When people look back on this, especially those in the West who saw it mostly on TV, there may be a tendency to think it was all easy and that people risked nothing by coming out and protesting on Independence Square. (“A kind of revolution PARty!,” the young girl screamed, then giggled as she blew her party favor.) All they will be left with are the images from the TV set of people smiling and swaying to the music in what might have looked like a Slavic version of Woodstock, all peace, joy and love (“man!”) What will be lost in this is just how close this revolution came to spilling blood and possibly to spilling a lot of it.
I posted on what was reported about Putin’s intentions here. Why wasn’t Putin’s offer taken up? Maybe because Kuchma was not around to make a decision about it. Or maybe the troops were actually here but the go ahead was not given for whatever reason. There continue to be credible reports that Russian spetsnaz were here. (Here, here, here , here, and here.) And there were eyewitness reports of increased military activity along the Russian Ukrainian border I reported here. Both of these tie in with the Putin report.
And the Economist last week reported the following:
So far the government has let the protesters alone though there are credible reports that, on two occasions, plans were set in train to disperse the crowds. On the first, government officials reportedly scotched the initiative themselves. On the other, threatening troop movements near Kiev are said to have been curtailed after intervention from America at the very highest level.
I think there were others incidents but they may not have fit the Economist’s definition of credible. (Shouldn’t “credible” from a diplomatic perspective be different than “credible” from a journalistic perspective? To get to the point where evidence is incontrovertible may be too late for a country. It would be “hang on and I’ll let you talk to them yourself!” They’ll get it right for the morning edition and be satisfied they did but nothing good will have come of it.)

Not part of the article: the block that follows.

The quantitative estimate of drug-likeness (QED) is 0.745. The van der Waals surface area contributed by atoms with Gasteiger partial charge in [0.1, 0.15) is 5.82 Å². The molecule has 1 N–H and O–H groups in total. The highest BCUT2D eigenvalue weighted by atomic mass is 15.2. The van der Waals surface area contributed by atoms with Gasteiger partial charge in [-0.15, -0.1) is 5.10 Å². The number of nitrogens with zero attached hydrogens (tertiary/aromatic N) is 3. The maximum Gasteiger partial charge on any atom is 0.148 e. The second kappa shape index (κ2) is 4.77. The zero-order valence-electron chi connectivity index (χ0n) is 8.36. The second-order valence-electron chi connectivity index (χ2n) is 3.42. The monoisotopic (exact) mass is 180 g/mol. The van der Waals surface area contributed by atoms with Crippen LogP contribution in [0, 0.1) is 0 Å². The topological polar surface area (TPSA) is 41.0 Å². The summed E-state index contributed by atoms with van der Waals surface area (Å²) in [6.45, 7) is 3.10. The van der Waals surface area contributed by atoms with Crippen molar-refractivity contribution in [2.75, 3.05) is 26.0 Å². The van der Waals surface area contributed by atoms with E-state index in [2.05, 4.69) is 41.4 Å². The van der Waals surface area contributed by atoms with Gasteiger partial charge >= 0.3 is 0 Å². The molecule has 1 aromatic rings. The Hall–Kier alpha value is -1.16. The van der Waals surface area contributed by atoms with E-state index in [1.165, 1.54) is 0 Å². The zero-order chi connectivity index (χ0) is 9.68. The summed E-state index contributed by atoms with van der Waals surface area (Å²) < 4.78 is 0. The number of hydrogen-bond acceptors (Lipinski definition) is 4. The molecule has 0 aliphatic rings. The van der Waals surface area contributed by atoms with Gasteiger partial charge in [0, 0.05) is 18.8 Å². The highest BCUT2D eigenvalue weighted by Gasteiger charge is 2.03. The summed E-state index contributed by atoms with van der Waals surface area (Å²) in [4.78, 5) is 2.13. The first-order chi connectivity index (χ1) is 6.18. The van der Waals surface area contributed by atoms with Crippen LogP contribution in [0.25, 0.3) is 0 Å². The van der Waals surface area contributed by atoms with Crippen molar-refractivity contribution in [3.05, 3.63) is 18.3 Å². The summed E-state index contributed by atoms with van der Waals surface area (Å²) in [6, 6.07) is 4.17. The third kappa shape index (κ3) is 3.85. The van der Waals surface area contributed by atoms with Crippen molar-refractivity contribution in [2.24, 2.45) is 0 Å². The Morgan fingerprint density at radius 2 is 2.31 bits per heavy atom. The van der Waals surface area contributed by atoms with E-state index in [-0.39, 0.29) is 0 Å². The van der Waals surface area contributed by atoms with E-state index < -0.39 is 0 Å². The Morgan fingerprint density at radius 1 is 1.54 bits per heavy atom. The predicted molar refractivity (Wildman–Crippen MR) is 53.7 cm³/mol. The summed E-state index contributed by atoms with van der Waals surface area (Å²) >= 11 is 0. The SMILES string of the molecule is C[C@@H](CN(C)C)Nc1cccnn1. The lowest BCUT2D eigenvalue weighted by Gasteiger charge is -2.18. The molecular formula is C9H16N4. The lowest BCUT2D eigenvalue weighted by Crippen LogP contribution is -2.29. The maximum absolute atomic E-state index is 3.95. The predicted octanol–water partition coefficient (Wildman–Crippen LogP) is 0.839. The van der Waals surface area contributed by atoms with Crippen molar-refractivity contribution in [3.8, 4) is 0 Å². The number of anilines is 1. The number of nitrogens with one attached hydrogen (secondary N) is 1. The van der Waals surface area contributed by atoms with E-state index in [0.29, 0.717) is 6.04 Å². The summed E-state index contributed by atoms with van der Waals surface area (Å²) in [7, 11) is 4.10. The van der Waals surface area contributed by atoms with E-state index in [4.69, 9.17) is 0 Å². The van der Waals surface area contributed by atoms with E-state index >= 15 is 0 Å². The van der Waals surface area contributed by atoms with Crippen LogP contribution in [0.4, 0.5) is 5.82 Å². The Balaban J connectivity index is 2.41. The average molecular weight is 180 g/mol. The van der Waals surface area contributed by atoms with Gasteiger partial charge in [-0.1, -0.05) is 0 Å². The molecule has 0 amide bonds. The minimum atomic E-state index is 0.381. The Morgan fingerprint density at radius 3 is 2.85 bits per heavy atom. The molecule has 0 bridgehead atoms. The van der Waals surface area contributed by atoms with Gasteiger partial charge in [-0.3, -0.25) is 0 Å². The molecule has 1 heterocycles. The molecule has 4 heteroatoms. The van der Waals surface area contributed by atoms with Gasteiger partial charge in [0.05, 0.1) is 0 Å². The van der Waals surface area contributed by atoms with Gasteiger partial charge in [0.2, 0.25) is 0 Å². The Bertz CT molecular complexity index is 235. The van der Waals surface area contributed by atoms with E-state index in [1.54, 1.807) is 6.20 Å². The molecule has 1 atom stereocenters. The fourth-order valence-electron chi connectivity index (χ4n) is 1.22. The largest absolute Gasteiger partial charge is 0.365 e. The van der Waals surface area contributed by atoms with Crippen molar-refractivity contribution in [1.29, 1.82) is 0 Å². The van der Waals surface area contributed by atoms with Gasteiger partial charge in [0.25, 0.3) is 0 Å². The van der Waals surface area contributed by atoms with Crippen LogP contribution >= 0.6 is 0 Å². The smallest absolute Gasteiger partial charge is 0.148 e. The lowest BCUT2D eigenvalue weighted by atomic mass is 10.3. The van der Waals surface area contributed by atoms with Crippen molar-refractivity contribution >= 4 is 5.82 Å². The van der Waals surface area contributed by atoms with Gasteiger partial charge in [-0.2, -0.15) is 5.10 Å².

So why didn’t they strike? Who knows in the end why. I think things were crucial in the first day or two of the revolution. But that is when the US and the EU reacted. The US did not accept the vote and said that there would be consequences if the government went ahead. This was seconded by the EU. Not being able to get visas was mentioned as a punishment which did not impress many people here. But these guys have amassed fortunes and they did it not with the view of sunning themselves on the beaches of West Africa. They want to strut it in the usual places.
The one though that I think bit harder was the threat that the bank accounts of these guys would be seized. That would put the hurt on them and make it difficult for these guys to live and to function. It is reported that Kuchma has amassed a fortune from not only the sale of government assets but also from the sale of government jobs. This money is in some account somewhere probably offshore. (The havens du jour for moguls from this area of the world are Cyprus, the US, and Switzerland. Cyprus is an EU country. And Switzerland is more cooperative now than it once was.) And he has done all of this not because it doesn’t matter to him but because it does.
Both of these threats assured them that they would be treated like international outlaws. (And they would know who “them” is. And they would know that the US would know who “them” is. It would not be only the people in government but also the oligarchs behind the government.) Were they enough on their own? Probably not. But all they had to do was to keep these guys on their heels until other things began to happen. Indecision allowed other things to happen.